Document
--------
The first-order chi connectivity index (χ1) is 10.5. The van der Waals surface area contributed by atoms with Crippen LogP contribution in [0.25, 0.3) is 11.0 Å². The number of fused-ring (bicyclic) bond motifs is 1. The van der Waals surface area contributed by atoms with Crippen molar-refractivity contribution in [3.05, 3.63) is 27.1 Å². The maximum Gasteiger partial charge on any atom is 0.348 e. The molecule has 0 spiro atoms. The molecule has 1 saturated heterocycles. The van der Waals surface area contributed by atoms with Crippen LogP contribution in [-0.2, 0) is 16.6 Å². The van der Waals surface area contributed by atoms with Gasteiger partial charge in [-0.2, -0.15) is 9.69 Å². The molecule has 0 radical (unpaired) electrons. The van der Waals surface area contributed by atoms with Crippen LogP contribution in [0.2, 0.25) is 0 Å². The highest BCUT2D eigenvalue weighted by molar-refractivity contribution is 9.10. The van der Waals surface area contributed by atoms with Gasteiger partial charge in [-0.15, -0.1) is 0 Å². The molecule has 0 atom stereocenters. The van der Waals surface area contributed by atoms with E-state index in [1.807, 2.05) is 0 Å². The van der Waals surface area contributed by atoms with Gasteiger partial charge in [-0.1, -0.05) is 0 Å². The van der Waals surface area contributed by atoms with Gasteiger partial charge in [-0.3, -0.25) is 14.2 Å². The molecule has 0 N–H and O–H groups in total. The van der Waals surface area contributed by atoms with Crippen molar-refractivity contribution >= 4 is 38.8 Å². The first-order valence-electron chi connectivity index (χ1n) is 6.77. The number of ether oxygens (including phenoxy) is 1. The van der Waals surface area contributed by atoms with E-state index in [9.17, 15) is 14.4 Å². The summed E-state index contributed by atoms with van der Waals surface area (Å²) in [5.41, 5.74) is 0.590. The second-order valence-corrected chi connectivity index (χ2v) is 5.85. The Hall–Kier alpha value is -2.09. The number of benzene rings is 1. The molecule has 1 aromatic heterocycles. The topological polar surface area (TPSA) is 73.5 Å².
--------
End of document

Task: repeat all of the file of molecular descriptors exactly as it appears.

The first-order chi connectivity index (χ1) is 10.5. The van der Waals surface area contributed by atoms with Crippen LogP contribution in [0.25, 0.3) is 11.0 Å². The number of fused-ring (bicyclic) bond motifs is 1. The van der Waals surface area contributed by atoms with Crippen molar-refractivity contribution in [3.05, 3.63) is 27.1 Å². The maximum Gasteiger partial charge on any atom is 0.348 e. The molecule has 0 spiro atoms. The molecule has 1 saturated heterocycles. The van der Waals surface area contributed by atoms with Crippen LogP contribution in [-0.2, 0) is 16.6 Å². The van der Waals surface area contributed by atoms with Gasteiger partial charge in [-0.2, -0.15) is 9.69 Å². The molecule has 0 radical (unpaired) electrons. The van der Waals surface area contributed by atoms with Crippen LogP contribution in [0.2, 0.25) is 0 Å². The highest BCUT2D eigenvalue weighted by molar-refractivity contribution is 9.10. The van der Waals surface area contributed by atoms with Gasteiger partial charge in [-0.15, -0.1) is 0 Å². The molecule has 0 atom stereocenters. The van der Waals surface area contributed by atoms with E-state index in [1.807, 2.05) is 0 Å². The van der Waals surface area contributed by atoms with Gasteiger partial charge in [-0.1, -0.05) is 0 Å². The van der Waals surface area contributed by atoms with Gasteiger partial charge in [-0.3, -0.25) is 14.2 Å². The molecule has 0 N–H and O–H groups in total. The van der Waals surface area contributed by atoms with Crippen molar-refractivity contribution >= 4 is 38.8 Å². The first-order valence-electron chi connectivity index (χ1n) is 6.77. The number of ether oxygens (including phenoxy) is 1. The van der Waals surface area contributed by atoms with E-state index in [9.17, 15) is 14.4 Å². The summed E-state index contributed by atoms with van der Waals surface area (Å²) in [5.41, 5.74) is 0.590. The second-order valence-corrected chi connectivity index (χ2v) is 5.85. The Hall–Kier alpha value is -2.09. The number of benzene rings is 1. The molecule has 1 aromatic heterocycles. The topological polar surface area (TPSA) is 73.5 Å².